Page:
Example: The Artifact for the “Oral Communication” Proficiency can be Speech #2 (recorded and evaluated in SPE 101, Fundamentals of Speech), Speech #6 (recorded and evaluated in SPE 231, Public Speaking), or a speech from another SPE course.
Course: The specific course title and course ID number required for successful completion of a Proficiency in order to demonstrate that an Artifact has met the Learning Standard.
Example: SPE 101, Fundamentals of Speech
Learning Standard: The requirements specified in order to fulfill a designated Proficiency. The Learning Standard is a written description of the knowledge, skill, or ability necessary to satisfy the designated Proficiency.
Example: The Learning Standard for the “Oral Communication” Proficiency is: “Develop a meaningful and effective voice in order to deliver a well-organized, content-rich and articulated public presentation.”
Mission Statement: The guiding principles of the General Education and Division assessment plans.
Example: The Mission Statement for the General Education Program is: “The General Education Program promotes intellectual growth in the humanities and both the social and natural sciences as undergraduate students acquire essential skills in critical thinking, communication, and creativity, thus enriching them with a recognition of human behavior and experience. Through the fundamental study of values, ethics, and diverse perspectives, students thrive in a dynamic learning community and through self-expression, while demonstrating responsibility for their role in shaping campus life and as productive, confident, and environmentally aware citizens of the world. The General Education Program prepares students to address global challenges with context and sensitivity to the human condition, while fostering an appreciation for the musical and artistic traditions of the College.”
Portfolio Template: The Portfolio Template includes the Mission and Goals of a Degree Program. Also included in the Portfolio Template are all the required Proficiencies, Learning Standards, Courses, and Artifacts for the Degree Program. All matriculating undergraduate students’ learning assessment is governed by the General Education Portfolio Template in addition to their applicable Degree Program Portfolio Template and Concentration Portfolio Template. Graduate students’ learning assessment is governed only by the Degree Program Portfolio Template and, when appropriate, the Concentration Portfolio Template.
Example: (see General Education Requirements below for an example of a Portfolio Template)
Proficiency: A specific knowledge, skill, or ability designated by the faculty as a required competence for completion of a degree program or for General Education. Proficiencies are also referred to as “learning outcomes” or “student learning goals.”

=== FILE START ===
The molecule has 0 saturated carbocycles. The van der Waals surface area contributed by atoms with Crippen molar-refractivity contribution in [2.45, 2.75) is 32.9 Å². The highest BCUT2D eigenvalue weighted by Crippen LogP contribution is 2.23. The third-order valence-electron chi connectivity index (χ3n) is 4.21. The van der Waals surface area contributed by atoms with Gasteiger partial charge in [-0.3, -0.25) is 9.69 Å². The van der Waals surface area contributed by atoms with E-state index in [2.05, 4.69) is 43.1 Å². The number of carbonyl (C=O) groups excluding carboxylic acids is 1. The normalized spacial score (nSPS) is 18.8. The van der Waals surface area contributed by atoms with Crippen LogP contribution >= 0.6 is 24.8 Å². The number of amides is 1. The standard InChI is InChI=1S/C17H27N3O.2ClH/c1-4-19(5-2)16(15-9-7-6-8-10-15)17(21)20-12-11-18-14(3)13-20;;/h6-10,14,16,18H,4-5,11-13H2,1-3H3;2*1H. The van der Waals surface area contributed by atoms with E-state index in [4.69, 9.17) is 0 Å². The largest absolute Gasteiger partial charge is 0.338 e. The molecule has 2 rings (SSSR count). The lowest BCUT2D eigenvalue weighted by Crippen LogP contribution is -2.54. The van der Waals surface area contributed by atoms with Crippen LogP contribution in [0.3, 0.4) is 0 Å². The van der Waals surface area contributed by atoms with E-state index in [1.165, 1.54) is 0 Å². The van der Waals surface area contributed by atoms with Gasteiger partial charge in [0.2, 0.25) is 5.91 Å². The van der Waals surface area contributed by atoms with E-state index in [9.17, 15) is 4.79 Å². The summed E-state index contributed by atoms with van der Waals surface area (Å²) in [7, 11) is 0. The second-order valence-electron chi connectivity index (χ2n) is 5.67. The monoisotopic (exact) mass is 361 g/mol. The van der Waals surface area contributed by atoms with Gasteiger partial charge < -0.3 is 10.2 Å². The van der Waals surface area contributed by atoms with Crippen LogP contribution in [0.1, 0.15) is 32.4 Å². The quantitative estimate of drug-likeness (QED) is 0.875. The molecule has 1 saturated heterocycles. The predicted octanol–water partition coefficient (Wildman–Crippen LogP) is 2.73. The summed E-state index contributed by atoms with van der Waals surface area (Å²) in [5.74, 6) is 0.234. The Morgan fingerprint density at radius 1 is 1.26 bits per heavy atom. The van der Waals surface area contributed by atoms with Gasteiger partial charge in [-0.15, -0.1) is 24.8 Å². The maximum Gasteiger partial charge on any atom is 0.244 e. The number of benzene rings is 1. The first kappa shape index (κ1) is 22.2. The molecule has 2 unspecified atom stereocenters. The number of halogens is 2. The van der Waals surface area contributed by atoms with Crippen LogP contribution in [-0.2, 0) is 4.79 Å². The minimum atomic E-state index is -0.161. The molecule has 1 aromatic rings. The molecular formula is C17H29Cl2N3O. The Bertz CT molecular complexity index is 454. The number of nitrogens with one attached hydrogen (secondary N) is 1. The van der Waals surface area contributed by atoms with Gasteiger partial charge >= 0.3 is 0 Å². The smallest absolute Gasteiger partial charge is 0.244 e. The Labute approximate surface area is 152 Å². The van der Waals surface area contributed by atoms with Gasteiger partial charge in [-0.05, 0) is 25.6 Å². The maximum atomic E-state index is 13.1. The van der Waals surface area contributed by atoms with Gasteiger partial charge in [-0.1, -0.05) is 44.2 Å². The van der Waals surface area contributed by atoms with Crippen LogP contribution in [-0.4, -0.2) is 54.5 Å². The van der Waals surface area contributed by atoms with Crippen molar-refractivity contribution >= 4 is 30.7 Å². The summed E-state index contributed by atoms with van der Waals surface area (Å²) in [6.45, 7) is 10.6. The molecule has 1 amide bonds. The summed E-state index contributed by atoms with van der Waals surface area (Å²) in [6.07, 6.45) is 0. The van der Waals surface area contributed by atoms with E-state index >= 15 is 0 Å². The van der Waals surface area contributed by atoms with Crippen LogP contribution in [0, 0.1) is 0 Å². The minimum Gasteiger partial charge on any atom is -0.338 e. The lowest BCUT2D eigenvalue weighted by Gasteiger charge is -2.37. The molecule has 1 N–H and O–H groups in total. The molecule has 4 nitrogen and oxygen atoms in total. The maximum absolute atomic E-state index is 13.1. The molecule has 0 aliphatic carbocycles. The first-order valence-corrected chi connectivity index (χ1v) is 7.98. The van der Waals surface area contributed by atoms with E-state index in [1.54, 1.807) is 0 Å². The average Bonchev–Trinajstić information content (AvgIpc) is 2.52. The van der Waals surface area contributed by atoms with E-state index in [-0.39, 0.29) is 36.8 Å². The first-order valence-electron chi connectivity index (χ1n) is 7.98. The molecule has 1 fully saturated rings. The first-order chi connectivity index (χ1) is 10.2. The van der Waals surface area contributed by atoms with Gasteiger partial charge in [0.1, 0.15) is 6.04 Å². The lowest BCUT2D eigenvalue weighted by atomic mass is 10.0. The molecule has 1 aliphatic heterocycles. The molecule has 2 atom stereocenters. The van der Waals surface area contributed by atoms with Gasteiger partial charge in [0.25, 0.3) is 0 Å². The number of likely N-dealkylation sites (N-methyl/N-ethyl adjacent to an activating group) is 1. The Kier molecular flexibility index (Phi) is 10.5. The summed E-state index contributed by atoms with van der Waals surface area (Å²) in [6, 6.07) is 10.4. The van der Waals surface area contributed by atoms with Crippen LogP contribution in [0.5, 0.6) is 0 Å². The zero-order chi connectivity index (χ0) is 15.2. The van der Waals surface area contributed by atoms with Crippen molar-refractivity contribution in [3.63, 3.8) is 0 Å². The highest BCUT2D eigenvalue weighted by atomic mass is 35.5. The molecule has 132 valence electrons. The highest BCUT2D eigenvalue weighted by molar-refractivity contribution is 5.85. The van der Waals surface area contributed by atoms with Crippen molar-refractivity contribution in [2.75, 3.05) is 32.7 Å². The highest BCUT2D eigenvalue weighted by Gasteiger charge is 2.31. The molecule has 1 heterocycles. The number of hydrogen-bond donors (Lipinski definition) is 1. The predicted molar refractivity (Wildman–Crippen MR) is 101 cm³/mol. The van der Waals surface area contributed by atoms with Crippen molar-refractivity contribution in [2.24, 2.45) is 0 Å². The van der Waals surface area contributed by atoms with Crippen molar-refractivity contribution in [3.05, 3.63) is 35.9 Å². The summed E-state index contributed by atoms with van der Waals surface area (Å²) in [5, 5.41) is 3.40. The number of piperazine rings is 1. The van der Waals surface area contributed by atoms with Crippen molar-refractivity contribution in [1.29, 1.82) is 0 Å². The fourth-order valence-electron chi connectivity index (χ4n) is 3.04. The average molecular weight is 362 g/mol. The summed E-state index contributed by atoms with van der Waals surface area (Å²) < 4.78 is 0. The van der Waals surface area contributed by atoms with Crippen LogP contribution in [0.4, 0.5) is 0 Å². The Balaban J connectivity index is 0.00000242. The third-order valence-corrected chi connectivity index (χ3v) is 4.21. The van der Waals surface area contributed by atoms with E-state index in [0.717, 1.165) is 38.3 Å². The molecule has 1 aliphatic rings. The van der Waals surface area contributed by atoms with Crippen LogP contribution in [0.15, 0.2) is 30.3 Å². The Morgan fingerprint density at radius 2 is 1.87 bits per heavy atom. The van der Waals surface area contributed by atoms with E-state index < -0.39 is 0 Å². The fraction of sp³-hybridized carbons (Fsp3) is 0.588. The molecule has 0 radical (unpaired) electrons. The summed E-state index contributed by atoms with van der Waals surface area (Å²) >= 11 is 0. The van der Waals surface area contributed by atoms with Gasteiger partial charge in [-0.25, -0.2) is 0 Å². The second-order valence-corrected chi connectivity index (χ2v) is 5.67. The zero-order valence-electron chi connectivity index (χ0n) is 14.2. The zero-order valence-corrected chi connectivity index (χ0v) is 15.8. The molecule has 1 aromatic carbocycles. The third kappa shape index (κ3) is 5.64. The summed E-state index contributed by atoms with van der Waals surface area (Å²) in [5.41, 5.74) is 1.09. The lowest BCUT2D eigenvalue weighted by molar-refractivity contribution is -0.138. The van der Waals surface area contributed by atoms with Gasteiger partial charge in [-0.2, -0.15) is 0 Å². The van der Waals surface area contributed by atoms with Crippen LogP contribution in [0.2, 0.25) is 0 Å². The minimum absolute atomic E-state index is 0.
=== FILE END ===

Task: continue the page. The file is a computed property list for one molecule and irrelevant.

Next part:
Examples: Oral Communication, Accounting, Acting, Cinematography
Rubric: A classification system for evaluating a student’s performance on an Artifact. The classification consists of a five-point scale with designated numerical identities, a summary word / heading to describe the category, and a standard written evaluation for the category.
Speech #2, Speech #6, or Speech (SPE 101, or SPE 131, or SPE ___)
1 – Unacceptable: Student has not demonstrated the knowledge, skills, and abilities required to communicate orally by preparing public presentations that are organized and substantive. Student displays of oral communication skills are characterized by hesitation, either verbally or non-verbally, or the speech was not done.
2 – Emerging: Student demonstrates below average knowledge, skills, and abilities required to communicate orally by preparing public presentations that are organized and substantive. Student displays these abilities most of the time without hesitation both verbally and non-verbally, or the speech was not done by the assigned deadline.
3 – Proficient: Student demonstrates average knowledge, skills, and abilities required to communicate orally by preparing public presentations that are organized and substantive. Student displays these abilities most of the time without hesitation both verbally and non-verbally, the speech was done by the assigned deadline.
4 – Target: Student demonstrated above average knowledge, skills, and abilities required to communicate orally by preparing public presentations that are organized and substantive. Student displays these abilities most of the time without hesitation both verbally and non-verbally, and the speech was done by the assigned deadline.
5 – Exceeds Expectations: Student demonstrates exemplary knowledge, skills, and abilities required to consistently communicate orally by preparing and delivering well-organized, content-rich, and articulate public presentations. Student displays these abilities without hesitation both verbally and non-verbally, and the speech was done by the assigned deadline.